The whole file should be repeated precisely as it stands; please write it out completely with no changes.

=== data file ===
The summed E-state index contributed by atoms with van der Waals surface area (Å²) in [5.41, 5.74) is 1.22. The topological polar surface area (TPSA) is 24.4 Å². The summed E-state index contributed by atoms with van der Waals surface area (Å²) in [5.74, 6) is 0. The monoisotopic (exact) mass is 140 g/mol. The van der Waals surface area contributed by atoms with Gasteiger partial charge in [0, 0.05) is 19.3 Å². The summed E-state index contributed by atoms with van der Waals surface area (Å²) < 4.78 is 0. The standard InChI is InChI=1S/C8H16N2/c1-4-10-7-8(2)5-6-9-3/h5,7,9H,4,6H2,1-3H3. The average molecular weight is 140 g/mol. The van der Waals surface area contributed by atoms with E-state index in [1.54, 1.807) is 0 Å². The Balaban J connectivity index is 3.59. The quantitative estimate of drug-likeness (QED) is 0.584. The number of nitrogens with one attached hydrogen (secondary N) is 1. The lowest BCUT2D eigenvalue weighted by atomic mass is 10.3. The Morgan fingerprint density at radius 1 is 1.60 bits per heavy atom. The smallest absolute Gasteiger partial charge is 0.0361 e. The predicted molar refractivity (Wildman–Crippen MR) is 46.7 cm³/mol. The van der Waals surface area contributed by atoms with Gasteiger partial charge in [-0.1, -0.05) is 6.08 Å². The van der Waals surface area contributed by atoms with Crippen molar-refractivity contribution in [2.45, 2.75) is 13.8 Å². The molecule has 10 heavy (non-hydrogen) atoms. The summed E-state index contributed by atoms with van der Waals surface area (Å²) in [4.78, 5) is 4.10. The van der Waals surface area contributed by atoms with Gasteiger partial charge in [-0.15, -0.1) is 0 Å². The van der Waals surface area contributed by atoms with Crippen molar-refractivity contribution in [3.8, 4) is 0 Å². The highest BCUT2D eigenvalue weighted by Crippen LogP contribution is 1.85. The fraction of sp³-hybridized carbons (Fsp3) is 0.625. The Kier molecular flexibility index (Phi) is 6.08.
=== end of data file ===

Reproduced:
The summed E-state index contributed by atoms with van der Waals surface area (Å²) in [5.41, 5.74) is 1.22. The topological polar surface area (TPSA) is 24.4 Å². The summed E-state index contributed by atoms with van der Waals surface area (Å²) in [5.74, 6) is 0. The monoisotopic (exact) mass is 140 g/mol. The van der Waals surface area contributed by atoms with Gasteiger partial charge in [0, 0.05) is 19.3 Å². The summed E-state index contributed by atoms with van der Waals surface area (Å²) < 4.78 is 0. The standard InChI is InChI=1S/C8H16N2/c1-4-10-7-8(2)5-6-9-3/h5,7,9H,4,6H2,1-3H3. The average molecular weight is 140 g/mol. The van der Waals surface area contributed by atoms with E-state index in [1.54, 1.807) is 0 Å². The Balaban J connectivity index is 3.59. The quantitative estimate of drug-likeness (QED) is 0.584. The number of nitrogens with one attached hydrogen (secondary N) is 1. The lowest BCUT2D eigenvalue weighted by atomic mass is 10.3. The Morgan fingerprint density at radius 1 is 1.60 bits per heavy atom. The smallest absolute Gasteiger partial charge is 0.0361 e. The predicted molar refractivity (Wildman–Crippen MR) is 46.7 cm³/mol. The van der Waals surface area contributed by atoms with Gasteiger partial charge in [-0.1, -0.05) is 6.08 Å². The van der Waals surface area contributed by atoms with Crippen molar-refractivity contribution in [2.45, 2.75) is 13.8 Å². The molecule has 10 heavy (non-hydrogen) atoms. The summed E-state index contributed by atoms with van der Waals surface area (Å²) in [4.78, 5) is 4.10. The van der Waals surface area contributed by atoms with Gasteiger partial charge in [-0.15, -0.1) is 0 Å². The van der Waals surface area contributed by atoms with Crippen molar-refractivity contribution in [3.8, 4) is 0 Å². The highest BCUT2D eigenvalue weighted by Crippen LogP contribution is 1.85. The fraction of sp³-hybridized carbons (Fsp3) is 0.625. The Kier molecular flexibility index (Phi) is 6.08.